L.A. Moran wrote:
>> Peter Gogarten writes,
>> >It seems to me that Gupta (and others) are throwing out the child with
> >the bath-water. The finding that all archaebacteria studied so far contain
> >many genes that are similar to their eukaryotic counterparts and that these
> >archaebacterial genes are very dissimilar to their homologues found in
> >other prokaryotes certainly sets the archaebacteria as a group clearly and
> >distinctly apart from all of the eubacteria.
>> Turns out that there actually aren't many genes that fall into this catagory;
Perhaps you could tell us what are the proportions.
> >That some genes (e.g. HSP70s and glutamine synthetases) do not reflect a
> >"fundamental distinction" between archae- and eubacteria cannot and should
> >not be ignored; however, one can hardly take these genes and ignore all the
> >characters that define the archaebacteria as a distinct group and claim the
> >archaebacteria should be considered a part of the gram positives.
>> Nor should one take the other genes on faith and claim that the
> archaebacteria should be considered a part of the eukaryotes. Keeping an
> open mind means avoiding unnecessary rhetoric in favor of any hypothesis,
> for now.
Its not quite as simple as that. In my opinion, one is perfectly
justified in being skeptical of phylogenetic trees. Until we know
how reliable they are, we shouldn't trust any one of them too much.
However, to the extent that we mistrust protein trees as indicators of
true organismal geneology, we should also mistruct contradictions
between the trees. That is, if you really doubt the validity of
protein trees, then it is rather premature for you to insist so
vociferously that the "conventional" view has been disproven. How
can anything be disproven by these unreliable trees? What if the
contradictions are only noise? What if they are due to paralogy?
> [BTW, those characters that define the archaebacteria as a distinct group
> could mean that they are a distinct group *within* the prokaryotes. No
> one is claiming that the archaebacteria are gram positive bacteria.]
What do you mean by "prokaryotes"? It is obvious to anyone who
knows the definition of 'prokaryote' that archaebacteria are prokaryotes
(even Woese stopped claiming that archaebacteria weren't prokaryotes
10 years ago). Presumably you mean "eubacteria" when you say this, but
the notion that archaebacteria are distinct from eubacteria is not merely
supported by questionable phylogenetic trees. It is also the case that they
have RNA polymerase enzymes and (apparently) transcription initiation similar
to that of eukaryotes. That is, they have eukaryotic-like TFs, and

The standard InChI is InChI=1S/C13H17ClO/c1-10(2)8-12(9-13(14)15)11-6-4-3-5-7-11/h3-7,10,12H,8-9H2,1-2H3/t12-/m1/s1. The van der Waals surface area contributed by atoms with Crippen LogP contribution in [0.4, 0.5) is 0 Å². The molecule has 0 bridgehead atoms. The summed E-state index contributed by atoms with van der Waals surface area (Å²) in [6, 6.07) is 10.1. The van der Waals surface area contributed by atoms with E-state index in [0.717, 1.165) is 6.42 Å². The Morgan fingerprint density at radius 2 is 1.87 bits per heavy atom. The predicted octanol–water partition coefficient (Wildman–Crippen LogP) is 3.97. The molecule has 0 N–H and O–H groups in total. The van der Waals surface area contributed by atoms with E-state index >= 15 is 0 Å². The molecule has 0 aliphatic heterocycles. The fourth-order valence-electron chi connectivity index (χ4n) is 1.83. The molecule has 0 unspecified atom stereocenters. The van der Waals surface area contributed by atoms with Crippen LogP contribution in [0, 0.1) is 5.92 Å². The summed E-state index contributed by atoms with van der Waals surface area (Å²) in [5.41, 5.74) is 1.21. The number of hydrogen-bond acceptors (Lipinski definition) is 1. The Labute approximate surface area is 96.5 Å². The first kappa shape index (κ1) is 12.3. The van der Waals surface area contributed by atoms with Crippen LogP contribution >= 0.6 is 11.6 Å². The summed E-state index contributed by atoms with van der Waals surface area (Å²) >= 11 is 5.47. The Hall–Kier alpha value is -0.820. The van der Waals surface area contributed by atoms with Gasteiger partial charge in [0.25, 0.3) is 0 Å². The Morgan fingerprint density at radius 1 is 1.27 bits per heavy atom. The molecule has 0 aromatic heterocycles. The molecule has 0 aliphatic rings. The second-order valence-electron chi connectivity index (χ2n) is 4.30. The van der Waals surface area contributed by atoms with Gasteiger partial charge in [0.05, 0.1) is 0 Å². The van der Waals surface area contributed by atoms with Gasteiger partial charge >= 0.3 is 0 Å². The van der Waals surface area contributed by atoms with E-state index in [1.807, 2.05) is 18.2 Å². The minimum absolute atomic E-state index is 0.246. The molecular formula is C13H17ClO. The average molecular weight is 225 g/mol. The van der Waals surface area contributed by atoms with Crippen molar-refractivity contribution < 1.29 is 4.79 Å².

not the sigma factors found in cyanobacteria, proteobacteria and gram+
bacteria. This doesn't tell us whether archaebacteria are a sister
group to eukaryotes, but it does contradict the idea that they are
a subgroup of eubacteria.
> >Category 1: genes that were contributed to the eukaryotic cell either via
> >the mitochondrial endosymbiont (R. Hensel and F. Doolittle think that many
> >glycolytic enzymes belong into this category)
>> No question that some genes have been transferred to the nucleus from
> mitochondria and chloroplasts. To suppose that many glycolytic enzymes
> belong to this catagory is, in my opinion, based on wishful thinking.
Fortunately, we won't have to rely on your opinion for long. There will
be some work published on this subject later this year from Bill Martin's
group and from Patrick Keeling of the Doolittle lab. We can try to draw them
into this discussion if you want to find out more.
> The "eukaryocentric" perspective is that which assumes that eukaryotes are
> somehow later arrivals on the evolutionary scene and that the origin of
> the eukaryotic cell has to be explained by a fusion of two types of
> prokaryotic ancestor.
This is wrong on two counts. First, it is not some quirky societal bias
to suppose that prokaryotic cells preceded eukaryotic ones. One may
question whether the assumption is truly ironclad, but it amounts to
nothing more than to suppose that cells having their genes enclosed
within a nucleus arose from cells with their genes not enclosed
within a nucleus. There is nothing 'eukaryocentric' about this, it is
simply a suggestion that this particular type of transition can be polarized
(i.e., we can infer the primitive condition without knowing the phylogeny).
This doesn't mean that we will necessarily find the prokaryotic group
that gave rise to the eukaryotes, or that the pre-eukaryotes must
correspond to some recognizable group of modern prokaryotes.
Second, it is hardly a common assumption that the origin of the eukaryotic
cell has to be explained by a fusion of two types of prokaryotic ancestor.
This predilection has only arisen in the last 5 years or so, specifically
in the literature of archaebacteriologists and molecular types. Before
that, not even Margulis (who exaggerates the importance of symbiosis
_ad nauseam_) believed that the nucleus was an endosymbiont! It simply
doesn't help to explain the peculiar properties of the nucleus (its
continuity with the ER, its double membrane structure, its pores,
its relationship to ribosome assembly, its mode of division, etc, etc)
to propose that it is the remnant of an endosymbiont.
> There may not have been major horizontal transfer (fusion) events
> associated with the emergence of eukaryotes. We'll have to wait and see.
Department of Biochemistry
Halifax, Nova Scotia B3H 4H7 CANADA
(email) arlin at is.dal.ca